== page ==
5.3. Defining Procedures - How¶
How does Python know what to do when we call functions like
abs or procedures like
alex.forward(50)? Someone had to define them. Defining a new procedures or
function, associates a name with a name with a sequence of steps.
In Python, we define a new procedure or function with the keyword
def. To use def, we also need
to specify: a name for the procedure, a list of its inputs, and the instructions the procedure will
perform in this format:
1def ProcedureName(Input1, Input2, Input3, ...): 2 Instruction1 3 Instruction2 4 ...
Key things to pay attention to:
The procedure name should obey the same rules as other names. Both syntax rules (no spaces or odd characters) and style conventions (camelCase or snake_case). Like other names, it should be meaningful - it should describe what task it performs.
The inputs (called parameters) are always inside ()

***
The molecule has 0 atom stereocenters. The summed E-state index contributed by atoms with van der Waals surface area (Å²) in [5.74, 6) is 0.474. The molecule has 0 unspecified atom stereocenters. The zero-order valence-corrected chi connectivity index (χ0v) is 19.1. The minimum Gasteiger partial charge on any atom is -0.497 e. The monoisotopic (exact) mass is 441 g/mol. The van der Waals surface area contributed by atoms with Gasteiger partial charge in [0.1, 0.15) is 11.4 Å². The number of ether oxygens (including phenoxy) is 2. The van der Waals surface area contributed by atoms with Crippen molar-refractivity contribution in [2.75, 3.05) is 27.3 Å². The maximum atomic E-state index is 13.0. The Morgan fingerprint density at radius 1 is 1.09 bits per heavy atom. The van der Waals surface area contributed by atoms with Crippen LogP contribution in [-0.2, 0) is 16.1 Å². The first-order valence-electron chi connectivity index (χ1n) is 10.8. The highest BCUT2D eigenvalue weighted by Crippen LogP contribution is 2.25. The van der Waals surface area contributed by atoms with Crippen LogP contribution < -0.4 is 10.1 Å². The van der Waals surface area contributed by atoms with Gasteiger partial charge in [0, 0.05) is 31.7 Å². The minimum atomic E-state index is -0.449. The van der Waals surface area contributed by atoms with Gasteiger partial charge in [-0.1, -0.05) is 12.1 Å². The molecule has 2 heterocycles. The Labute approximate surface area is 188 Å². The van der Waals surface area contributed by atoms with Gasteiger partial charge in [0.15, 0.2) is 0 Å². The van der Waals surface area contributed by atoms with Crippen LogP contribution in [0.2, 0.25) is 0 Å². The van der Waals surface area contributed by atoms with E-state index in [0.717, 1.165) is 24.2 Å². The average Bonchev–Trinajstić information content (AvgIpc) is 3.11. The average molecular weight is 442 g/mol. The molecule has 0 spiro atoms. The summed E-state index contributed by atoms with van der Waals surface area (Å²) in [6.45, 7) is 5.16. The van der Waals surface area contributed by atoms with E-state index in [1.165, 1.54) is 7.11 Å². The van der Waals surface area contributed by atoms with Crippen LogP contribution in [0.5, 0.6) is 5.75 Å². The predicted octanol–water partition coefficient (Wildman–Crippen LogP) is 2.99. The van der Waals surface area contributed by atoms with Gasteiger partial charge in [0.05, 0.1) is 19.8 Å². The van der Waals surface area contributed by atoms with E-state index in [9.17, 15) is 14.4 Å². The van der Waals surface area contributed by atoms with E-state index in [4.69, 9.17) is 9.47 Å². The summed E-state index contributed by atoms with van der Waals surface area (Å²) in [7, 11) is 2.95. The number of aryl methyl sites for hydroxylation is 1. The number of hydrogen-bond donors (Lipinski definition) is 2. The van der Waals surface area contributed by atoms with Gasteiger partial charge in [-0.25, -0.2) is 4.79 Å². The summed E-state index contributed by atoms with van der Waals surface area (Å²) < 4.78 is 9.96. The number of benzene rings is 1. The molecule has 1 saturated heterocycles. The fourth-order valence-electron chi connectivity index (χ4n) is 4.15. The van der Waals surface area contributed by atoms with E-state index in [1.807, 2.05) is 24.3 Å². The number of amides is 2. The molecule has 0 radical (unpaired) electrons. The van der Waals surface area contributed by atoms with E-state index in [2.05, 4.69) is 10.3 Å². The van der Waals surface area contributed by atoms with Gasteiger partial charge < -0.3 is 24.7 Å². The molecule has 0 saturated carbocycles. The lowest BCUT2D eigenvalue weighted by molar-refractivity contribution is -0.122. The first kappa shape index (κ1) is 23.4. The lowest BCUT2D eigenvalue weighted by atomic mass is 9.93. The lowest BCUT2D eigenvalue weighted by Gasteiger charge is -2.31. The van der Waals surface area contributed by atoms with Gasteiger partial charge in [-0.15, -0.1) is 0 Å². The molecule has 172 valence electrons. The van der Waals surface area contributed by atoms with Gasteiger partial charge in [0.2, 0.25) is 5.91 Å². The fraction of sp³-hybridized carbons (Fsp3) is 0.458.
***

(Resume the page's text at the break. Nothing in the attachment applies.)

There may be multiple inputs - if there are, they are separated by commas. There may also be just one input or even no inputs.
There is a : after the input list.
The instructions that are part of the procedure or function are indented. These instructions are known as the function’s body.
Here is a definition for the
square procedure we tried to use on the last page. The square
procedure takes one input (called
turtleName). It has 8 instructions in its body. Try running
this code sample:
If you are wondering why the Run button didn’t seem to do anything, all that the program did
was define the procedure
square which takes a
turtleName as input. The code never actually
told Python to actually do the square procedure!
Remember - defining a procedure or function tells Python HOW to do a particular job. It does NOT tell Python to actually do the job. To do the procdeure or function, we must call the procedure.
We call a procedure by using its name, and then giving it the right number of inputs. Our
function requires one input - the name of the turtle that should make a square - so when we call
we must provide the name of a turtle.
This code sample defines our function, creates a turtle, and then calls the square function and gives it our turtle as input: